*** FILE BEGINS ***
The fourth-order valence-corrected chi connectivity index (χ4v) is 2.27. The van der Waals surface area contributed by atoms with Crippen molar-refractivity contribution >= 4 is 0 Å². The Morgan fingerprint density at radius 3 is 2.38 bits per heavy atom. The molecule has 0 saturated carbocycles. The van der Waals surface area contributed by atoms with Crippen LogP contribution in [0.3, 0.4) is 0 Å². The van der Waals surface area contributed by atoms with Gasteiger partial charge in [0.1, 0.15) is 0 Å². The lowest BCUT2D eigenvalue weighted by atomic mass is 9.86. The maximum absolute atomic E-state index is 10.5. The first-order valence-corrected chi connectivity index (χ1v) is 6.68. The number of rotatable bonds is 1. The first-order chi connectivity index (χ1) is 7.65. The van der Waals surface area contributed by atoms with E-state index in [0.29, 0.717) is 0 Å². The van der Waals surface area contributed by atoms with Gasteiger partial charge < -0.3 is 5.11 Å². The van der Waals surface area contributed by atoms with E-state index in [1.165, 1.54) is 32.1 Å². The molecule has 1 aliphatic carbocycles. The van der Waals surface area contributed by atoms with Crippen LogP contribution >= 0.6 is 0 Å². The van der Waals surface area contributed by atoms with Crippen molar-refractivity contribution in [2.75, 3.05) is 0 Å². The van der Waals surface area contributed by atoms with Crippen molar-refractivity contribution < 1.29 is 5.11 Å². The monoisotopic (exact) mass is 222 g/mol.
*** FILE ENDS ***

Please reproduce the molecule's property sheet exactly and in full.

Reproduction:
The fourth-order valence-corrected chi connectivity index (χ4v) is 2.27. The van der Waals surface area contributed by atoms with Crippen molar-refractivity contribution >= 4 is 0 Å². The Morgan fingerprint density at radius 3 is 2.38 bits per heavy atom. The molecule has 0 saturated carbocycles. The van der Waals surface area contributed by atoms with Crippen LogP contribution in [0.3, 0.4) is 0 Å². The van der Waals surface area contributed by atoms with Gasteiger partial charge in [0.1, 0.15) is 0 Å². The lowest BCUT2D eigenvalue weighted by atomic mass is 9.86. The maximum absolute atomic E-state index is 10.5. The first-order valence-corrected chi connectivity index (χ1v) is 6.68. The number of rotatable bonds is 1. The first-order chi connectivity index (χ1) is 7.65. The van der Waals surface area contributed by atoms with E-state index in [0.29, 0.717) is 0 Å². The van der Waals surface area contributed by atoms with Gasteiger partial charge < -0.3 is 5.11 Å². The van der Waals surface area contributed by atoms with E-state index in [1.165, 1.54) is 32.1 Å². The molecule has 1 aliphatic carbocycles. The van der Waals surface area contributed by atoms with Crippen LogP contribution >= 0.6 is 0 Å². The van der Waals surface area contributed by atoms with Crippen molar-refractivity contribution in [2.75, 3.05) is 0 Å². The van der Waals surface area contributed by atoms with Crippen molar-refractivity contribution < 1.29 is 5.11 Å². The monoisotopic (exact) mass is 222 g/mol.